By way of example only, the control may be used to operate a T.V., a VCR, a sound system, etc. In the case of the T.V., the remote control may be set up to turn the T.V. on and off and/or switch channels at different times of the day without having to manually input the control when the changes are desired since the time for the changes have already been programmed into the remote control. The same is true when the control is used to operate a VCR where the time of the functions of the VCR would be preprogrammed into the control.

BRIEF DESCRIPTION OF THE DRAWlNGS

The above as well as other advantages and features of the present invention win be described in greater detail according to the preferred embodiments of the present invention in which:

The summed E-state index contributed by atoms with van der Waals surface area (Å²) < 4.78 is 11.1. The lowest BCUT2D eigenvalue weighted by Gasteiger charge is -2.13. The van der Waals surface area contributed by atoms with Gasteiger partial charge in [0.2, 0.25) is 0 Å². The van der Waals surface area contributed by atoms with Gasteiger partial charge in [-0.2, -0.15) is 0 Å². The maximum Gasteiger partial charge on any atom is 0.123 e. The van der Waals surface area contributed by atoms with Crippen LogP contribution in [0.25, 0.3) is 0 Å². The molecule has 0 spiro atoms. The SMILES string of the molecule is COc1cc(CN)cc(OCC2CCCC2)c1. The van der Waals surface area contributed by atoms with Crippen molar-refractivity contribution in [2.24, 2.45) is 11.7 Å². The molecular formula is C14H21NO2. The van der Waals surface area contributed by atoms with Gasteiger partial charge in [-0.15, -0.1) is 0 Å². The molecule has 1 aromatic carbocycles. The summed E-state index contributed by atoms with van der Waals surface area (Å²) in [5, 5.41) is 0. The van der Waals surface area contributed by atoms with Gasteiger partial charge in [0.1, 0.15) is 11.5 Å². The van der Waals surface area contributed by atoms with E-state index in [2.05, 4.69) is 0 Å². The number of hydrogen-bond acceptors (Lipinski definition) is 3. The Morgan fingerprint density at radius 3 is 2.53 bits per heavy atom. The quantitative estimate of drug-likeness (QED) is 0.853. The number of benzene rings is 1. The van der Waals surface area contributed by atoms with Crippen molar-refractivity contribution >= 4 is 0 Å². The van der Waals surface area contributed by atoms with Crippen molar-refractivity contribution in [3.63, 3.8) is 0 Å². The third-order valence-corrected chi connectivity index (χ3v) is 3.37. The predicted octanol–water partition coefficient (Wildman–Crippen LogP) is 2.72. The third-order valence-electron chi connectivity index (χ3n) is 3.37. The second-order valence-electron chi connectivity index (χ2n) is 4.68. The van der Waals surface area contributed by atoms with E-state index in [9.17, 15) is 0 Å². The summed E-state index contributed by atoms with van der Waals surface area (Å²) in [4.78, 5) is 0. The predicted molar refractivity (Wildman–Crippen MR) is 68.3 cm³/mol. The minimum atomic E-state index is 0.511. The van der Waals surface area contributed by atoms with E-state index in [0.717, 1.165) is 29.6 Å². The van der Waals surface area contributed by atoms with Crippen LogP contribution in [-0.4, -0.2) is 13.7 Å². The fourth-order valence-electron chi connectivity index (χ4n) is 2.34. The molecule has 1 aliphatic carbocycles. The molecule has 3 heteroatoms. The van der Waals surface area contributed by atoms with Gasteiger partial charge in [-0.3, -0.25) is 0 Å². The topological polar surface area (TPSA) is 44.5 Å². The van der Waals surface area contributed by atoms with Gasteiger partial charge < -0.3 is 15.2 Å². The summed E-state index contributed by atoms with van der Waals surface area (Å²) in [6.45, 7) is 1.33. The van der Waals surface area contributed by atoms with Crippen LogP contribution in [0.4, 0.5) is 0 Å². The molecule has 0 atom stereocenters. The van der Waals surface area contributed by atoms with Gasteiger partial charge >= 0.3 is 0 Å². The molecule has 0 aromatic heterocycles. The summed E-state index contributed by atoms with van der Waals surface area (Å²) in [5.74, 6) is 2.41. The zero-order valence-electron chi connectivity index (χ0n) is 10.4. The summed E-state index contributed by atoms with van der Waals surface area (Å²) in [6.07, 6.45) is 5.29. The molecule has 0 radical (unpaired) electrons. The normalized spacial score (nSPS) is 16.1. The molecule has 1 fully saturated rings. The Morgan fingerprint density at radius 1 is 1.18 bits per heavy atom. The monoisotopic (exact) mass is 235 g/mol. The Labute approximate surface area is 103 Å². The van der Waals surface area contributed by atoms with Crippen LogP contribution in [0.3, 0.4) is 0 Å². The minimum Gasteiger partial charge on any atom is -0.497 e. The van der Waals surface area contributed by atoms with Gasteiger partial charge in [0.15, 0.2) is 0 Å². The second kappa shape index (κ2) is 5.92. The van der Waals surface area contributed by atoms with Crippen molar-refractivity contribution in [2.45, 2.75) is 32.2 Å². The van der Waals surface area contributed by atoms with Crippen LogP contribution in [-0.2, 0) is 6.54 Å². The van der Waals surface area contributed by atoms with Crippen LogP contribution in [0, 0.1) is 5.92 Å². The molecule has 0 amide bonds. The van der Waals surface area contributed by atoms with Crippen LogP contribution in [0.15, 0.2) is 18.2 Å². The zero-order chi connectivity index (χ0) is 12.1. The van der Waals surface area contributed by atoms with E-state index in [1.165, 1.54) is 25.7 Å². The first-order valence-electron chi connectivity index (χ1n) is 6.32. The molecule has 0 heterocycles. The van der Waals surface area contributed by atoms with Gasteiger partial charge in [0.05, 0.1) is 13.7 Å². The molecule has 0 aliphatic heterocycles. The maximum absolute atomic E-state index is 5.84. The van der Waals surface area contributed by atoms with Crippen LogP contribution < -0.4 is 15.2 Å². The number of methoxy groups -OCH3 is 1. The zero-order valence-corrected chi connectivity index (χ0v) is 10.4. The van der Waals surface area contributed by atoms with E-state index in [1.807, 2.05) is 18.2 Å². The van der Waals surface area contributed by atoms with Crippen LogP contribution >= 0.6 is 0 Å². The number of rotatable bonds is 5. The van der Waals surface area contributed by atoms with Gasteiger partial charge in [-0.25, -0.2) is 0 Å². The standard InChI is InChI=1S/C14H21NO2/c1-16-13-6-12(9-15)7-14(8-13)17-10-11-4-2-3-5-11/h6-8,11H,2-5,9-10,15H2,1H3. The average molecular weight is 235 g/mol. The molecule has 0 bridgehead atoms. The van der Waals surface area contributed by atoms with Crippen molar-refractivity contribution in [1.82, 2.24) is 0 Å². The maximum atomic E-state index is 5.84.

FIG. 1 is a plan view of a hand held remote control device according to a preferred embodiment of the present invention;

FIG. 2 is a more detailed schematic showing the internal set up of the hand held remote of FIG. 1;

FIG. 3 is a schematic of a central processing unit used for the operation of the hand held unit of FIG. 1;

FIG. 4 is a schematic of a peripheral interface adapter from the remote control device of FIG. 1;

FIG. 5 is a schematic of a digital to infra-red convertor used in the remote control of FIG. 1; and

FIG. 6 is a schematic of an audio to digital convertor for the remote control unit of FIG. 1:

DETAILED DESCRIPTION ACCORDING TO THE PREFERRED EMBODIMENTS OF THE PRESENT INVENTION: